“There’s been zero prom­ises that Pres­id­ent Trump will get in­volved with any­body’s cam­paign, but there’s al­ways the po­ten­tial,” Gra­ham said. “Every­one has a clear un­der­stand­ing that there’s not a great re­la­tion­ship between the pres­id­ent and Sen­at­or Flake.”

Ward, for her part, said in an in­ter­view that she has not yet con­tac­ted any­one in Trump’s or­bit for help.

“I think it’s something down the road as time goes on that per­haps we will con­sider,” Ward said. “But right now, we are run­ning our race.”

Flake fre­quently cri­ti­cized Trump’s be­ha­vi­or throughout the pres­id­en­tial elec­tion, in­clud­ing dur­ing a tense ex­change at a private meet­ing with Sen­ate Re­pub­lic­ans shortly be­fore the Re­pub­lic­an con­ven­tion. Flake has con­tin­ued to re­buke Trump at times, though he not­ably has sup­por­ted the pres­id­ent’s Su­preme Court and Cab­in­et nom­in­ees.

Flake al­lies main­tained that the sen­at­or is pre­par­ing for a tough race, re­gard­less of who runs. In March, he brought on cam­paign man­ager Josh Daniels and re­por­ted pulling in an im­press­ive $1.4 mil­lion in the first three months of the year. Mitt Rom­ney also head­lined two fun­draisers for the sen­at­or Fri­day.

“The guy is rais­ing money in ways he’s nev­er done be­fore,” Ari­zona Re­pub­lic­an con­sult­ant Bri­an Mur­ray said.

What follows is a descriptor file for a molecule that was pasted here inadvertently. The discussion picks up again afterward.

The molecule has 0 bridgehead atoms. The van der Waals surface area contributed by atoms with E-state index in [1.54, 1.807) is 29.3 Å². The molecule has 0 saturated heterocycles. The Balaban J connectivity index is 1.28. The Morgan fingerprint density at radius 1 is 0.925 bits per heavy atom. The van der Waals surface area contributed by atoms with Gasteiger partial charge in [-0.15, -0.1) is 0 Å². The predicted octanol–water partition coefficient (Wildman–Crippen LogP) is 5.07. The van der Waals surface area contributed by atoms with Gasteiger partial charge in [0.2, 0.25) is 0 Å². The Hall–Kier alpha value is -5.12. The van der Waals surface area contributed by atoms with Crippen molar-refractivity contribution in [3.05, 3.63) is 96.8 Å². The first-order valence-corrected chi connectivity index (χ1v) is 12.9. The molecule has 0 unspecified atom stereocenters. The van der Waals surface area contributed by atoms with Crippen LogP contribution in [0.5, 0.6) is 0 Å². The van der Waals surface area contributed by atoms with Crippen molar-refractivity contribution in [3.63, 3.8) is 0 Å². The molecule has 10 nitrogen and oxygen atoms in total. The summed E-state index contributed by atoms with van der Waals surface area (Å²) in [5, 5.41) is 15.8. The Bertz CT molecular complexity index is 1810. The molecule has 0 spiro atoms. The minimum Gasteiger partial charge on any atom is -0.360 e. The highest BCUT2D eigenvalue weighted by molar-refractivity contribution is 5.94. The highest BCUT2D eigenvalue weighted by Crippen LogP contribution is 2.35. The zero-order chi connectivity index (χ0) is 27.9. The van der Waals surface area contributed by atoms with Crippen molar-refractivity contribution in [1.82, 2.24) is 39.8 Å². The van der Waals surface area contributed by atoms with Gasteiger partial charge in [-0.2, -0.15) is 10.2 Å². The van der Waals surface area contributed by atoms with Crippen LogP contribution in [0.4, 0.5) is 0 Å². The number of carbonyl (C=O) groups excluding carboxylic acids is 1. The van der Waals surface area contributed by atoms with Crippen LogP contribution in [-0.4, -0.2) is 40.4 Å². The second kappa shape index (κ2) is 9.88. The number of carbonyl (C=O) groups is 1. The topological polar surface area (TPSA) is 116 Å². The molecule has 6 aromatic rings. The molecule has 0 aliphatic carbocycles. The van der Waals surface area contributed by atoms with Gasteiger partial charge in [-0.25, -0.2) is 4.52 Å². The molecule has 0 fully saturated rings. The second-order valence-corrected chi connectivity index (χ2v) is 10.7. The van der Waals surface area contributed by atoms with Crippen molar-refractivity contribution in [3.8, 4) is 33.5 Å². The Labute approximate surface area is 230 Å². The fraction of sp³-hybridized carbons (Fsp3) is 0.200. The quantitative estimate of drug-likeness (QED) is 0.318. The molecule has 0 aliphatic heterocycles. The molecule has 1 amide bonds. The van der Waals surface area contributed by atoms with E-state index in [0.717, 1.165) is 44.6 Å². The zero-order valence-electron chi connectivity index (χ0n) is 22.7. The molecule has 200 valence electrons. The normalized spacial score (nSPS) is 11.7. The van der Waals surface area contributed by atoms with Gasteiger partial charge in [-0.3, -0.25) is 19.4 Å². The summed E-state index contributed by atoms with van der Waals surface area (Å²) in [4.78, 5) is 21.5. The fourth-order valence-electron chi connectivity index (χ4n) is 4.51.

Some Re­pub­lic­ans, mean­while, ex­pressed doubts about the vi­ab­il­ity of Ward’s cam­paign. She took in just $168,000 in the first fun­drais­ing quarter, and her cam­paign man­ager, How­ie Mor­gan, re­cently left after four months on the job, Na­tion­al Journ­al has learned.

“How­ie came to set up the cam­paign and the cam­paign of­fice. He ful­filled his du­ties and now the cam­paign is mov­ing on to the next phase,” Ward spokes­wo­man Jen­nifer Lawrence said.

Re­gard­less, Ward starts the race with far more name ID than the av­er­age in­tra­party chal­lenger after win­ning 40 per­cent of the primary vote against Mc­Cain.

“We are tak­ing her ser­i­ously,” Flake ad­viser Steve Voeller said.

Demo­crats plan to com­pete for the seat, no mat­ter the Re­pub­lic­an op­pon­ent. One Demo­crat, at­tor­ney Deedra Ab­boud, has already entered the race.

But Demo­crats be­lieve that their most for­mid­able can­did­ate would be Rep. Kyrsten Sinema, who had $2.8 mil­lion in cash on hand at the end of March. Phoenix May­or Greg Stan­ton and state House As­sist­ant Minor­ity Lead­er Ran­dall Friese, a sur­geon who op­er­ated on former Rep. Gabby Gif­fords after the 2011 Tuc­son shoot­ing, are also viewed as strong po­ten­tial con­tenders.

Party strategists, em­boldened by Flake’s nar­row win in 2012, said the state’s evolving polit­ics will make the race com­pet­it­ive. Hil­lary Clin­ton lost Ari­zona by less than 4 points, and Demo­crats are hope­ful about the Latino pop­u­la­tion’s grow­ing in­flu­ence among the elect­or­ate.

Still, Demo­crats are clear-eyed in a state that hasn’t elec­ted a Demo­crat­ic sen­at­or since 1988.

“A lot of us are real­ist­ic about what it takes to win there,” said Andy Barr, a Demo­crat­ic strategist who’s worked on mul­tiple Ari­zona races. “That said, if ever there was a time to take a shot in that state, this is it.”

Alex Rogers contributed to this article.